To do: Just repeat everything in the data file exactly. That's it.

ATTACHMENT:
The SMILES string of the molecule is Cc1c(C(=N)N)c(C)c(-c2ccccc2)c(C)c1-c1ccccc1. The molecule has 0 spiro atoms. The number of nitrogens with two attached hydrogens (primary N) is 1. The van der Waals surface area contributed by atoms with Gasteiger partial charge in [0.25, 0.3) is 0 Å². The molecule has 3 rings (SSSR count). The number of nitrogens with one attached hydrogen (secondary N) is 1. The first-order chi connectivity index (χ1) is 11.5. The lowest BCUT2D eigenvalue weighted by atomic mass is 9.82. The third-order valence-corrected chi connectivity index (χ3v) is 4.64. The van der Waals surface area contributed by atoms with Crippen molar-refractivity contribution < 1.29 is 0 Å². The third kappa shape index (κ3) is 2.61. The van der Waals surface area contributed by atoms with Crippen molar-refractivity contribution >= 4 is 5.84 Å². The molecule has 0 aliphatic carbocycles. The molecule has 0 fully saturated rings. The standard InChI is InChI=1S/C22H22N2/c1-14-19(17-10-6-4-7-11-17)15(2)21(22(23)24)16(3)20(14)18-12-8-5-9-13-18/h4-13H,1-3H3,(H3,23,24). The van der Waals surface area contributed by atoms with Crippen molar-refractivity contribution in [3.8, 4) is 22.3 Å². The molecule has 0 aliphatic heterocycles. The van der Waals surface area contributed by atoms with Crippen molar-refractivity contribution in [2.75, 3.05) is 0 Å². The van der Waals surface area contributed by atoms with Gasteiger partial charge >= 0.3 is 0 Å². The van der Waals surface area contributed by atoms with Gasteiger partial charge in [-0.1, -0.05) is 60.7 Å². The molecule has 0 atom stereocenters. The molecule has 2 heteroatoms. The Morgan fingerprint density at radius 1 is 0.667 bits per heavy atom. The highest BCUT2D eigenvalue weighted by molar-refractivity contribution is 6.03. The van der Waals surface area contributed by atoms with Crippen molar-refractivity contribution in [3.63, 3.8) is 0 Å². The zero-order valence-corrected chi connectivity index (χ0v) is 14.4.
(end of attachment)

The SMILES string of the molecule is Cc1c(C(=N)N)c(C)c(-c2ccccc2)c(C)c1-c1ccccc1. The molecule has 0 spiro atoms. The number of nitrogens with two attached hydrogens (primary N) is 1. The van der Waals surface area contributed by atoms with Gasteiger partial charge in [0.25, 0.3) is 0 Å². The molecule has 3 rings (SSSR count). The number of nitrogens with one attached hydrogen (secondary N) is 1. The first-order chi connectivity index (χ1) is 11.5. The lowest BCUT2D eigenvalue weighted by atomic mass is 9.82. The third-order valence-corrected chi connectivity index (χ3v) is 4.64. The van der Waals surface area contributed by atoms with Crippen molar-refractivity contribution < 1.29 is 0 Å². The third kappa shape index (κ3) is 2.61. The van der Waals surface area contributed by atoms with Crippen molar-refractivity contribution >= 4 is 5.84 Å². The molecule has 0 aliphatic carbocycles. The molecule has 0 fully saturated rings. The standard InChI is InChI=1S/C22H22N2/c1-14-19(17-10-6-4-7-11-17)15(2)21(22(23)24)16(3)20(14)18-12-8-5-9-13-18/h4-13H,1-3H3,(H3,23,24). The van der Waals surface area contributed by atoms with Crippen molar-refractivity contribution in [3.8, 4) is 22.3 Å². The molecule has 0 aliphatic heterocycles. The van der Waals surface area contributed by atoms with Crippen molar-refractivity contribution in [2.75, 3.05) is 0 Å². The van der Waals surface area contributed by atoms with Gasteiger partial charge >= 0.3 is 0 Å². The van der Waals surface area contributed by atoms with Gasteiger partial charge in [-0.1, -0.05) is 60.7 Å². The molecule has 0 atom stereocenters. The molecule has 2 heteroatoms. The Morgan fingerprint density at radius 1 is 0.667 bits per heavy atom. The highest BCUT2D eigenvalue weighted by molar-refractivity contribution is 6.03. The van der Waals surface area contributed by atoms with Crippen molar-refractivity contribution in [3.63, 3.8) is 0 Å². The zero-order valence-corrected chi connectivity index (χ0v) is 14.4.